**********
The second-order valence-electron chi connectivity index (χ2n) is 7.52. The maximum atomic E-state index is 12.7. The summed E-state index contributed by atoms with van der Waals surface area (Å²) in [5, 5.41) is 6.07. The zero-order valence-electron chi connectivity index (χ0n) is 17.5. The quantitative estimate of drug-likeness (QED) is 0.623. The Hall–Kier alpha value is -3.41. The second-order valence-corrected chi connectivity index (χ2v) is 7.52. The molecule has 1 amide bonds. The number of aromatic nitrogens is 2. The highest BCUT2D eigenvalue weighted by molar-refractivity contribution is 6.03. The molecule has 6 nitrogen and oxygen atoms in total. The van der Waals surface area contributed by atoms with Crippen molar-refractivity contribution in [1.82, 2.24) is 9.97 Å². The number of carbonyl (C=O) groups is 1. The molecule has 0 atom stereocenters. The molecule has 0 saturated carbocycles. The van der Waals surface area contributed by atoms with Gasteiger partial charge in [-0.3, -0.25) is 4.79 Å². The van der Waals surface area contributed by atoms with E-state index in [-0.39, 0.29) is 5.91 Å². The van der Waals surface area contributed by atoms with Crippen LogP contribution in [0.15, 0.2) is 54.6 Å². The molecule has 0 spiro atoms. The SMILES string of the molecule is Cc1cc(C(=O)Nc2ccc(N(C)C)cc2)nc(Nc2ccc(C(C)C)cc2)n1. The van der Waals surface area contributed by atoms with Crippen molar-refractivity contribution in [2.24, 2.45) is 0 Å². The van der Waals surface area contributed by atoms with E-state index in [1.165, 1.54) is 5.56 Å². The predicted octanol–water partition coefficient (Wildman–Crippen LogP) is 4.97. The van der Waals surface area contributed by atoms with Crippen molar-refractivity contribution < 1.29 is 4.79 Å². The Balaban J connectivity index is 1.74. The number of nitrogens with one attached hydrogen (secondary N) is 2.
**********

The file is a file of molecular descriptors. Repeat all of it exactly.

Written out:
The second-order valence-electron chi connectivity index (χ2n) is 7.52. The maximum atomic E-state index is 12.7. The summed E-state index contributed by atoms with van der Waals surface area (Å²) in [5, 5.41) is 6.07. The zero-order valence-electron chi connectivity index (χ0n) is 17.5. The quantitative estimate of drug-likeness (QED) is 0.623. The Hall–Kier alpha value is -3.41. The second-order valence-corrected chi connectivity index (χ2v) is 7.52. The molecule has 1 amide bonds. The number of aromatic nitrogens is 2. The highest BCUT2D eigenvalue weighted by molar-refractivity contribution is 6.03. The molecule has 6 nitrogen and oxygen atoms in total. The van der Waals surface area contributed by atoms with Crippen molar-refractivity contribution in [1.82, 2.24) is 9.97 Å². The number of carbonyl (C=O) groups is 1. The molecule has 0 atom stereocenters. The molecule has 0 saturated carbocycles. The van der Waals surface area contributed by atoms with Gasteiger partial charge in [-0.3, -0.25) is 4.79 Å². The van der Waals surface area contributed by atoms with E-state index in [-0.39, 0.29) is 5.91 Å². The van der Waals surface area contributed by atoms with Crippen LogP contribution in [0.15, 0.2) is 54.6 Å². The molecule has 0 spiro atoms. The SMILES string of the molecule is Cc1cc(C(=O)Nc2ccc(N(C)C)cc2)nc(Nc2ccc(C(C)C)cc2)n1. The van der Waals surface area contributed by atoms with Crippen molar-refractivity contribution in [2.24, 2.45) is 0 Å². The van der Waals surface area contributed by atoms with E-state index in [1.165, 1.54) is 5.56 Å². The predicted octanol–water partition coefficient (Wildman–Crippen LogP) is 4.97. The van der Waals surface area contributed by atoms with Crippen molar-refractivity contribution < 1.29 is 4.79 Å². The Balaban J connectivity index is 1.74. The number of nitrogens with one attached hydrogen (secondary N) is 2.